|Place of birth||Melbourne, Victoria|
|Religion||Church of England|
|Address||Albury Street, West Brunswick, Victoria|
|Age at embarkation||23|
|Next of kin||Father, Arthur A Wood, 453 Albury Street, West Brunswick, Victoria|
|Previous military service||Nil|
|Place of enlistment||Melbourne, Victoria|
|Rank on enlistment||Private|
|Unit name||7th Battalion, D Company|
|AWM Embarkation Roll number||23/24/1|
|Embarkation details||Unit embarked from Melbourne, Victoria, on board Transport A20 Hororata on
|Rank from Nominal Roll||Private|
|Unit from Nominal Roll||7th Battalion|
|Fate||Killed in Action
|Age at death from cemetery records||24|
|Place of burial||No known grave|
|Commemoration details||The Lone Pine Memorial (Panel 30), Gallipoli, Turkey
The Lone Pine Memorial, situated in the Lone Pine Cemetery at Anzac, is the main Australian Memorial on Gallipoli, and one of four memorials to men of the New Zealand Expeditionary Force. Designed by Sir John Burnet, the principal architect of the Gallipoli cemeteries, it is a thick tapering pylon 14.3 metres high on a square base 12.98 metres wide. It is constructed from limestone mined at Ilgardere in Turkey.
The Memorial commemorates the 3268 Australians and 456 New Zealanders who have no known grave and the 960 Australians and 252 New Zealanders who were buried at sea after evacuation through wounds or disease. The names of New Zealanders commemorated are inscribed on stone panels mounted on the south and north sides of the pylon, while those of the Australians are listed on a long wall of panels in front of the pylon and to either side. Names are arranged by unit and rank.
The Memorial stands over the centre of the Turkish trenches and tunnels which were the scene of heavy fighting during the August offensive. Most cemeteries on Gallipoli contain relatively few marked graves, and the majority of Australians killed on Gallipoli are commemorated here.
|Panel number, Roll of Honour,|
Australian War Memorial
|Miscellaneous information from|
|Parents: Arthur Abel and Emma Augusta WOOD|
War service: Egypt, Gallipoli
Embarked Alexandria to join the Mediterranean Expeditionary Force, Gallipoli, 5 April 1915.
Wounded and missing in action.
Court of Enquiry, held in the field, France, 5 June 1916, confirmed fate as killed in action, 25 April 1915.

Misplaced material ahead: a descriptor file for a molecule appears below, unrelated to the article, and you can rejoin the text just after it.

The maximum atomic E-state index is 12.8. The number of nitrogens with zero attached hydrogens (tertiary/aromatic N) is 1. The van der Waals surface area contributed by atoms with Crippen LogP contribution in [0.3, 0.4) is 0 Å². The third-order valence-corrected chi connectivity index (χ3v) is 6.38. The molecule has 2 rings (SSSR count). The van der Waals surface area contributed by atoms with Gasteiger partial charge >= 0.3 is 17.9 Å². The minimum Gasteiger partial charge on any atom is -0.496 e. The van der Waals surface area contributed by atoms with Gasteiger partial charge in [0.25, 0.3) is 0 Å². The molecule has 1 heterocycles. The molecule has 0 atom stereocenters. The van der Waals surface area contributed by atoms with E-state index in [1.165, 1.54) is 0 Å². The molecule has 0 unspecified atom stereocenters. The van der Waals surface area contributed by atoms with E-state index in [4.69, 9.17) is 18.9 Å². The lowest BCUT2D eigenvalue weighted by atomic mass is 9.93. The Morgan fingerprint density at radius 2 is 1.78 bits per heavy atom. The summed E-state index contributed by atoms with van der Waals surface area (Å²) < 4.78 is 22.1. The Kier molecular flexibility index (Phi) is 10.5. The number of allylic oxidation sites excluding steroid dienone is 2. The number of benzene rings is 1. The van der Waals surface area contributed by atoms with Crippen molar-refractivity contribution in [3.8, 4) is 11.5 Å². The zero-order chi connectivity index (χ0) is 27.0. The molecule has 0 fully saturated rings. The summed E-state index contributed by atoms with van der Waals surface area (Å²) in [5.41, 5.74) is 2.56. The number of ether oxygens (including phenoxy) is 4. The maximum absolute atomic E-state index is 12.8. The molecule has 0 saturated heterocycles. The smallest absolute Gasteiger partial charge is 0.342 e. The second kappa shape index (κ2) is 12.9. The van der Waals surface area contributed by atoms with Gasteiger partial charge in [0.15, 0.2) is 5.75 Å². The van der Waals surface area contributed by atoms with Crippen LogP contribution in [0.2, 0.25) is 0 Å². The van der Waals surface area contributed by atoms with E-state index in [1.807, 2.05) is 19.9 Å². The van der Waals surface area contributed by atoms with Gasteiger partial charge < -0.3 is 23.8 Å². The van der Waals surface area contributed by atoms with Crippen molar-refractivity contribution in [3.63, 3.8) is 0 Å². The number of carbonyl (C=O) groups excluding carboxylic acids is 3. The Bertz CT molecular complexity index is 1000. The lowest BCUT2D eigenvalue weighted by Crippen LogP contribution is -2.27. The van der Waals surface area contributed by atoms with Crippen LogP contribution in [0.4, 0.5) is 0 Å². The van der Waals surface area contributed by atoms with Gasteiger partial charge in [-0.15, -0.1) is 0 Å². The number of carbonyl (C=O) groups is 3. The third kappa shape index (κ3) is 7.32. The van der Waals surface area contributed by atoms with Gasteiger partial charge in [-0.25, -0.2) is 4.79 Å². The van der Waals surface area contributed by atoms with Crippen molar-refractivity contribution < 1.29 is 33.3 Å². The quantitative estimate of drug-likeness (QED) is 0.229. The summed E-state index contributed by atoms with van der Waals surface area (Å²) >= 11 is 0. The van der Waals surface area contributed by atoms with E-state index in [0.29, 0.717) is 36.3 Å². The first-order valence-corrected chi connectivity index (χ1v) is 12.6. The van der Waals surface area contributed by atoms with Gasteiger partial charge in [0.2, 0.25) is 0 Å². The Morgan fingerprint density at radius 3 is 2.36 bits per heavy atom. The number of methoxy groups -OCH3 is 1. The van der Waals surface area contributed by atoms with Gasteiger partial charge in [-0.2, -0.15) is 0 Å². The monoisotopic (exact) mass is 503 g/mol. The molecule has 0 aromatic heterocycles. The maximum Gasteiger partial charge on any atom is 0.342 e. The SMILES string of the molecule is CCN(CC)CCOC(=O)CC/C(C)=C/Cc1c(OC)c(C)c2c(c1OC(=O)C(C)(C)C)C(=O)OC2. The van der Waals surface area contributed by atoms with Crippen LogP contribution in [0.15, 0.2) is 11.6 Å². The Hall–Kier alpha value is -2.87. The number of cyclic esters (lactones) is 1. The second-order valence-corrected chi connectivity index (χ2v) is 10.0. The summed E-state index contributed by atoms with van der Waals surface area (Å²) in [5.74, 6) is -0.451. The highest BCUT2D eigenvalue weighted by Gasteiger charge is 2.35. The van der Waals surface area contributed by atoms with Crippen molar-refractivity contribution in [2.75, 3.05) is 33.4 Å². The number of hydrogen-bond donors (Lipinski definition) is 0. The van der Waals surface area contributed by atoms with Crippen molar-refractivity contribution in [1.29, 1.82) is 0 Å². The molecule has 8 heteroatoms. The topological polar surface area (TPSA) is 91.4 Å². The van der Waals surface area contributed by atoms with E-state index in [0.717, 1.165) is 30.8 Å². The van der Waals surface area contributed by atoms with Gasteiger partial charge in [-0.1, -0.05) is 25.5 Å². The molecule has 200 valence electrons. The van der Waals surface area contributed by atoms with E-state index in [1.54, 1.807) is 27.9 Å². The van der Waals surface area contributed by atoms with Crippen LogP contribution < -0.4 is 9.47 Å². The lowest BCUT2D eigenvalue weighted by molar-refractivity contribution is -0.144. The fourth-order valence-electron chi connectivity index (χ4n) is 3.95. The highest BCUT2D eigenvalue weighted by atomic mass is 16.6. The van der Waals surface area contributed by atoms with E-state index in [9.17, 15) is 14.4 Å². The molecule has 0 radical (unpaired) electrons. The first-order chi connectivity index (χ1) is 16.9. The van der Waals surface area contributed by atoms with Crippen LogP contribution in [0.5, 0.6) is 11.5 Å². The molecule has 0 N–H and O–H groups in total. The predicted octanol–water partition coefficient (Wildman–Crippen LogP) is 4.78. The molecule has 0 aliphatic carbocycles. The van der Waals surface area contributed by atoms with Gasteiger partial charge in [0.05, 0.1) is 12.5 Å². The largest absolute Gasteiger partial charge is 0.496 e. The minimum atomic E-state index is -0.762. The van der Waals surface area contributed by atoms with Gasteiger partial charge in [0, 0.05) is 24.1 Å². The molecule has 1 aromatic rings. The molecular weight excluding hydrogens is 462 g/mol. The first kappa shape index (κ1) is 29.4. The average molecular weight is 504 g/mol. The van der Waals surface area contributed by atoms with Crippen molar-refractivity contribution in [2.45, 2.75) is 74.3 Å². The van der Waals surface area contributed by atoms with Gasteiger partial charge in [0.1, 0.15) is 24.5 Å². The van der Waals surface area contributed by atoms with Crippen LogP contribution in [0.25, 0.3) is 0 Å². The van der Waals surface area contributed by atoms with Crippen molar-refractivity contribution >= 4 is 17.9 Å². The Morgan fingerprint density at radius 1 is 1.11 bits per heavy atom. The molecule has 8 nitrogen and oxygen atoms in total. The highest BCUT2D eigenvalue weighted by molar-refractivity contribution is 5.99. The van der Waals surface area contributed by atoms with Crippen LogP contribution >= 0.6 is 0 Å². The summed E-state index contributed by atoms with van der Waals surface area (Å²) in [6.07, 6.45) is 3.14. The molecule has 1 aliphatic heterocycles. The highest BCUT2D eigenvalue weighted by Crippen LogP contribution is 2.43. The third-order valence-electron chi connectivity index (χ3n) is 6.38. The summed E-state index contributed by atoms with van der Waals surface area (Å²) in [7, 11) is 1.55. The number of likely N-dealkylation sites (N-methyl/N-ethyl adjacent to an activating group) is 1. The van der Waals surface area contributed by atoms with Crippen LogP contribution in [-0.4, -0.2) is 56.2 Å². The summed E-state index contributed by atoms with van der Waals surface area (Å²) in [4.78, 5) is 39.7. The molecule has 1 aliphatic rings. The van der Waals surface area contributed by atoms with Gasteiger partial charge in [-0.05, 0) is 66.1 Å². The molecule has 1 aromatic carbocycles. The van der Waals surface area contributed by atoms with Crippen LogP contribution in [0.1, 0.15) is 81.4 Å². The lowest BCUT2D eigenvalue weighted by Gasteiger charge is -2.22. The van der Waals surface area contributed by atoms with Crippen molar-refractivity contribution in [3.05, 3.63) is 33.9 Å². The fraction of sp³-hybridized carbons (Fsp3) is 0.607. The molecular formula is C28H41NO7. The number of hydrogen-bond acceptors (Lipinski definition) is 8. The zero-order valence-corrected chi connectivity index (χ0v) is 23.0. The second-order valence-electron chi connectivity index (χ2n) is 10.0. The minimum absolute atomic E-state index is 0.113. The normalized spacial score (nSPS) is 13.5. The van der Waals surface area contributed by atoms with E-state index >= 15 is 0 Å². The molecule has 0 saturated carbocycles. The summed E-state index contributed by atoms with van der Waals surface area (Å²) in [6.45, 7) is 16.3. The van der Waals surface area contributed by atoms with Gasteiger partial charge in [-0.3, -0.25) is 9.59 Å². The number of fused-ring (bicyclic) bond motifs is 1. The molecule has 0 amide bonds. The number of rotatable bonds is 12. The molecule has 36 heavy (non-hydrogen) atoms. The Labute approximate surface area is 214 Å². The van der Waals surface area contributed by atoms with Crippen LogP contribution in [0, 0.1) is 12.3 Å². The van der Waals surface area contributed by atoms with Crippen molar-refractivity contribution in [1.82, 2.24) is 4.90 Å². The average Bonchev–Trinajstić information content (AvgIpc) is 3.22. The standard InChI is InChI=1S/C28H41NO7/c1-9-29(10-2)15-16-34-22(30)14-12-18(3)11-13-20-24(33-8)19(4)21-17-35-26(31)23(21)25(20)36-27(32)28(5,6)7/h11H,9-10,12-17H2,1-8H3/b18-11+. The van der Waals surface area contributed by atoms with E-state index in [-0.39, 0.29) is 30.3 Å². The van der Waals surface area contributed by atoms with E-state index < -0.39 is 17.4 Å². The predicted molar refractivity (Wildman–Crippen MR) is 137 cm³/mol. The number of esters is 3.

Australian Red Cross Information Bureau, Melbourne, stated, 7 March 1916: '520 Corporal Bugler CONNELL ... writes to the relatives that casualty was lying near the informant, about half-way up the hill at Gaba Tepe, both badly wounded on the morning of April 25. That the casualty was shot though the small of the back, and appeared to be in great pain. The informant called him, but received no answer. The casualty was carried away by stretcher bearers and that was the last the informant saw of him. Casualty was a great friend of Pte E.W. Junier, 463, D Co, 7th Btn, since reported missing. The informant states the casualty was carried to the beach and died there, as he has not heard of him since.' Two other informants stated that Wood had been killed in the charge at Cape Helles on 8 May: Corporal Hardner, B Company, 59th Bn, stated that 'he knows he [Wood] took part in the fighting at Cape Helles. Witness saw him there on 8th May, but is unable to say what became of him subsequently.' 1004 J. Carlile, 7th Bn, stated 'that this casualty was killed at Cape Helles. The reasons for this belief are that informant met Sgt Young of the 7th Battalion B Co at [1st Australian Auxiliary Hospital] Harefield [England] in September and in conversation Young told informant tht this casualty was killed in the charge at Cape Helles on the 8th May. Sgt Young said he (himself) was wounded in the same charge.'
Base Records informed father, 22 June 1915, that Wood had been reported wounded: 'In the absence of further reports Egypt advises that it is to be assumed that all wounded are progressing satisfactorily'.
Father wrote to Base Records, 4 July 1922, 'We received a letter written on the morning of the 8th prior to going into battle [at Krithia] in the evening, but this was the last communication of any kind received from my Son, nor have we in anyway heard anything concerning him.'
Mother wrote from home (now named 'Krithia') to Base Records, 3 June 1926: 'In the proof slip of the entry for Lone Pine Memorial my Son is reported as killed in action on 25th April 1915. This is incorrect, as I have in my possession letters from my Son dated 8th May 1915, and it was on this day that he was killed in action. Further proof is in a letter received from a comrade stating that my Son was killed in this action on 8th May '15.' Base Records replied, 11 June 1926: 'Regarding the reports of this soldier's death, it would appear from the evidence submitted by you that the correct date of death should read - 8th May, 1915, and the records have been provisionally amended to conform therewith.' The official record remains unchanged.
Medals: 1914-15 Star, British War Medal, Victory MedalMedals granted to father on behalf of the soldier's son, custody of whom was granted to the soldier's father when the son's step-father (the soldier's wife having remarried) was convicted of wilfully illtreating the child.
|Miscellaneous details||Surname incorrectly recorded on Embarkation Roll as WOODS.|
|Sources||NAA: B2455, WOOD George William|